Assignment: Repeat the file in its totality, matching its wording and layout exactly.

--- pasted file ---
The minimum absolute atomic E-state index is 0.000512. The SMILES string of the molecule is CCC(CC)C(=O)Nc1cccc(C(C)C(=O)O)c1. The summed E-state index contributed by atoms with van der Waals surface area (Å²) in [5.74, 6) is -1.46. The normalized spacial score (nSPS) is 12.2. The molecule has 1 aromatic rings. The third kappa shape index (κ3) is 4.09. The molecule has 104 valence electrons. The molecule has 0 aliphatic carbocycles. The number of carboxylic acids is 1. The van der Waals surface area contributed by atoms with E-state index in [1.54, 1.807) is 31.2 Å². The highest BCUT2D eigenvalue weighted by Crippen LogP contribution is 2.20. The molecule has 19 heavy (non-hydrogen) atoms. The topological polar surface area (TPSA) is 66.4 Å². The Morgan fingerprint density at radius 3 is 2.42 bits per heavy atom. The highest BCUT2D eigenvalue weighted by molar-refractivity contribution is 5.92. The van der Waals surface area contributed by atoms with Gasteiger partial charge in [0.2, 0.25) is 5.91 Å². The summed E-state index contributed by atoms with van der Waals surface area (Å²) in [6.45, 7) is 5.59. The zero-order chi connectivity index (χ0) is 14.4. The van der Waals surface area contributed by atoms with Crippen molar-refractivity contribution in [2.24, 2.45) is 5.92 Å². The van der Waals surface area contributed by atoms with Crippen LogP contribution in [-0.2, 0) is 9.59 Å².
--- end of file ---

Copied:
The minimum absolute atomic E-state index is 0.000512. The SMILES string of the molecule is CCC(CC)C(=O)Nc1cccc(C(C)C(=O)O)c1. The summed E-state index contributed by atoms with van der Waals surface area (Å²) in [5.74, 6) is -1.46. The normalized spacial score (nSPS) is 12.2. The molecule has 1 aromatic rings. The third kappa shape index (κ3) is 4.09. The molecule has 104 valence electrons. The molecule has 0 aliphatic carbocycles. The number of carboxylic acids is 1. The van der Waals surface area contributed by atoms with E-state index in [1.54, 1.807) is 31.2 Å². The highest BCUT2D eigenvalue weighted by Crippen LogP contribution is 2.20. The molecule has 19 heavy (non-hydrogen) atoms. The topological polar surface area (TPSA) is 66.4 Å². The Morgan fingerprint density at radius 3 is 2.42 bits per heavy atom. The highest BCUT2D eigenvalue weighted by molar-refractivity contribution is 5.92. The van der Waals surface area contributed by atoms with Gasteiger partial charge in [0.2, 0.25) is 5.91 Å². The summed E-state index contributed by atoms with van der Waals surface area (Å²) in [6.45, 7) is 5.59. The zero-order chi connectivity index (χ0) is 14.4. The van der Waals surface area contributed by atoms with Crippen molar-refractivity contribution in [2.24, 2.45) is 5.92 Å². The van der Waals surface area contributed by atoms with Crippen LogP contribution in [-0.2, 0) is 9.59 Å².